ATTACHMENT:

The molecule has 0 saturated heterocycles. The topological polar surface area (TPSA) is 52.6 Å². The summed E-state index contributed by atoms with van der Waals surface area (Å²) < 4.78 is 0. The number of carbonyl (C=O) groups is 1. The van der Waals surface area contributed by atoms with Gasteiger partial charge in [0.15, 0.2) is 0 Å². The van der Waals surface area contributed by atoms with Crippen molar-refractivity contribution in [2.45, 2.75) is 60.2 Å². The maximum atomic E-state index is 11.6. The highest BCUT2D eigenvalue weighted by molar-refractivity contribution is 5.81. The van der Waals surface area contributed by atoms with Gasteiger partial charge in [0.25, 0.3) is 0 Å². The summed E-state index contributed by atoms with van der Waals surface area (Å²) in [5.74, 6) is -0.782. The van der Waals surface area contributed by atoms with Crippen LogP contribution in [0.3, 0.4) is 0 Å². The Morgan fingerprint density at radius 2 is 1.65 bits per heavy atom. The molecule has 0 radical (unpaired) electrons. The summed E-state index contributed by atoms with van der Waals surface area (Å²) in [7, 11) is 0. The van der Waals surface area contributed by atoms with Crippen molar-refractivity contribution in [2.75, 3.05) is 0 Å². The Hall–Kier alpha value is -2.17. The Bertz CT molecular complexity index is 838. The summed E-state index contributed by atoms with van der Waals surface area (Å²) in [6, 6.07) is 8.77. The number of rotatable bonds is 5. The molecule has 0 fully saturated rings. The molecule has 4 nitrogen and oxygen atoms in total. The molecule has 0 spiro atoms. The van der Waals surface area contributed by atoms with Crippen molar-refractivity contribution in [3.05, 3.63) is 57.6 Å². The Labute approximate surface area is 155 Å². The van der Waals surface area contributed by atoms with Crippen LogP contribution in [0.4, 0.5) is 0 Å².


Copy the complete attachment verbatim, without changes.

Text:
The molecule has 0 saturated heterocycles. The topological polar surface area (TPSA) is 52.6 Å². The summed E-state index contributed by atoms with van der Waals surface area (Å²) < 4.78 is 0. The number of carbonyl (C=O) groups is 1. The van der Waals surface area contributed by atoms with Gasteiger partial charge in [0.15, 0.2) is 0 Å². The van der Waals surface area contributed by atoms with Crippen molar-refractivity contribution in [2.45, 2.75) is 60.2 Å². The maximum atomic E-state index is 11.6. The highest BCUT2D eigenvalue weighted by molar-refractivity contribution is 5.81. The van der Waals surface area contributed by atoms with Gasteiger partial charge in [0.25, 0.3) is 0 Å². The summed E-state index contributed by atoms with van der Waals surface area (Å²) in [5.74, 6) is -0.782. The van der Waals surface area contributed by atoms with Crippen LogP contribution in [0.3, 0.4) is 0 Å². The Morgan fingerprint density at radius 2 is 1.65 bits per heavy atom. The molecule has 0 radical (unpaired) electrons. The summed E-state index contributed by atoms with van der Waals surface area (Å²) in [7, 11) is 0. The van der Waals surface area contributed by atoms with Crippen molar-refractivity contribution in [2.75, 3.05) is 0 Å². The Hall–Kier alpha value is -2.17. The Bertz CT molecular complexity index is 838. The summed E-state index contributed by atoms with van der Waals surface area (Å²) in [6, 6.07) is 8.77. The number of rotatable bonds is 5. The molecule has 0 fully saturated rings. The molecule has 4 nitrogen and oxygen atoms in total. The molecule has 0 spiro atoms. The van der Waals surface area contributed by atoms with Crippen molar-refractivity contribution in [3.05, 3.63) is 57.6 Å². The Labute approximate surface area is 155 Å². The van der Waals surface area contributed by atoms with Crippen LogP contribution in [0.4, 0.5) is 0 Å².